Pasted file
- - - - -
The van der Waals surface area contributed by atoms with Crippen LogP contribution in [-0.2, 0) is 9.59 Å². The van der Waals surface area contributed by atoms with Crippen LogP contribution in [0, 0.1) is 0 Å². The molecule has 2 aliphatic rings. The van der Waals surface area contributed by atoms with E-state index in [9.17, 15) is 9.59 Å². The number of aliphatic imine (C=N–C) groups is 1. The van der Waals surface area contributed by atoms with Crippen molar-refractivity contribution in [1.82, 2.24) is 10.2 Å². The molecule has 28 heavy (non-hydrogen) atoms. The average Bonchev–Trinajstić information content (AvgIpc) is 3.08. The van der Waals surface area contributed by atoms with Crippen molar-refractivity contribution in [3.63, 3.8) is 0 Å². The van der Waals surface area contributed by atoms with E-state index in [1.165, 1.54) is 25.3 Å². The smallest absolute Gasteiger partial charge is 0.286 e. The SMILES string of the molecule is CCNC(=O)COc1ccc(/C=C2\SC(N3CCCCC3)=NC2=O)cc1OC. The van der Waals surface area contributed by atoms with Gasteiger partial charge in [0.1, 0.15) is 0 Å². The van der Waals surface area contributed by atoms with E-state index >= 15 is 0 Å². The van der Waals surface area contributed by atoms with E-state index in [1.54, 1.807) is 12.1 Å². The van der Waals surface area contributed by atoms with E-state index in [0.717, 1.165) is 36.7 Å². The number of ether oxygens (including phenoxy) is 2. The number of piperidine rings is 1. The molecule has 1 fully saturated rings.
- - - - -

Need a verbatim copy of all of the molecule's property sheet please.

The van der Waals surface area contributed by atoms with Crippen LogP contribution in [-0.2, 0) is 9.59 Å². The van der Waals surface area contributed by atoms with Crippen LogP contribution in [0, 0.1) is 0 Å². The molecule has 2 aliphatic rings. The van der Waals surface area contributed by atoms with E-state index in [9.17, 15) is 9.59 Å². The number of aliphatic imine (C=N–C) groups is 1. The van der Waals surface area contributed by atoms with Crippen molar-refractivity contribution in [1.82, 2.24) is 10.2 Å². The molecule has 28 heavy (non-hydrogen) atoms. The average Bonchev–Trinajstić information content (AvgIpc) is 3.08. The van der Waals surface area contributed by atoms with Crippen molar-refractivity contribution in [3.63, 3.8) is 0 Å². The van der Waals surface area contributed by atoms with E-state index in [1.165, 1.54) is 25.3 Å². The smallest absolute Gasteiger partial charge is 0.286 e. The SMILES string of the molecule is CCNC(=O)COc1ccc(/C=C2\SC(N3CCCCC3)=NC2=O)cc1OC. The van der Waals surface area contributed by atoms with Gasteiger partial charge in [0.1, 0.15) is 0 Å². The van der Waals surface area contributed by atoms with E-state index >= 15 is 0 Å². The van der Waals surface area contributed by atoms with E-state index in [1.54, 1.807) is 12.1 Å². The van der Waals surface area contributed by atoms with E-state index in [0.717, 1.165) is 36.7 Å². The number of ether oxygens (including phenoxy) is 2. The number of piperidine rings is 1. The molecule has 1 fully saturated rings.